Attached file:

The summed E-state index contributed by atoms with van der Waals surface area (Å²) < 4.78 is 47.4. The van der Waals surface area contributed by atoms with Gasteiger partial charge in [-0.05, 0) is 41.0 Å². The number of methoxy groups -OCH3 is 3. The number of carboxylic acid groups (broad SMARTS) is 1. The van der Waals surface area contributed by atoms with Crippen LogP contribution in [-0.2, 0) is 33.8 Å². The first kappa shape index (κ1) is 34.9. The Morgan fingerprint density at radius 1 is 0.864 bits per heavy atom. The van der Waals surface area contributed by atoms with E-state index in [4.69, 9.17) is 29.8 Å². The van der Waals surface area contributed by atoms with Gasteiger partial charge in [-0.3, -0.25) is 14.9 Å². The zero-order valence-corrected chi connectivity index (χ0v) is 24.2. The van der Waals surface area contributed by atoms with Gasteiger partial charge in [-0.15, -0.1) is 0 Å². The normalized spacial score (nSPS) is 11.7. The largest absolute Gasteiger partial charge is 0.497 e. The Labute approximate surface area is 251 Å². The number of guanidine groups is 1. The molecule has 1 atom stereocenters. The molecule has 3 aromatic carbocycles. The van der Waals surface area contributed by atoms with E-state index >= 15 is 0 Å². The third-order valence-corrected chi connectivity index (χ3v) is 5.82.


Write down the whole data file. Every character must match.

The summed E-state index contributed by atoms with van der Waals surface area (Å²) < 4.78 is 47.4. The van der Waals surface area contributed by atoms with Gasteiger partial charge in [-0.05, 0) is 41.0 Å². The number of methoxy groups -OCH3 is 3. The number of carboxylic acid groups (broad SMARTS) is 1. The van der Waals surface area contributed by atoms with Crippen LogP contribution in [-0.2, 0) is 33.8 Å². The first kappa shape index (κ1) is 34.9. The Morgan fingerprint density at radius 1 is 0.864 bits per heavy atom. The van der Waals surface area contributed by atoms with E-state index in [4.69, 9.17) is 29.8 Å². The van der Waals surface area contributed by atoms with Gasteiger partial charge in [-0.3, -0.25) is 14.9 Å². The zero-order valence-corrected chi connectivity index (χ0v) is 24.2. The van der Waals surface area contributed by atoms with Gasteiger partial charge in [-0.15, -0.1) is 0 Å². The normalized spacial score (nSPS) is 11.7. The largest absolute Gasteiger partial charge is 0.497 e. The Labute approximate surface area is 251 Å². The number of guanidine groups is 1. The molecule has 1 atom stereocenters. The molecule has 3 aromatic carbocycles. The van der Waals surface area contributed by atoms with E-state index >= 15 is 0 Å². The third-order valence-corrected chi connectivity index (χ3v) is 5.82.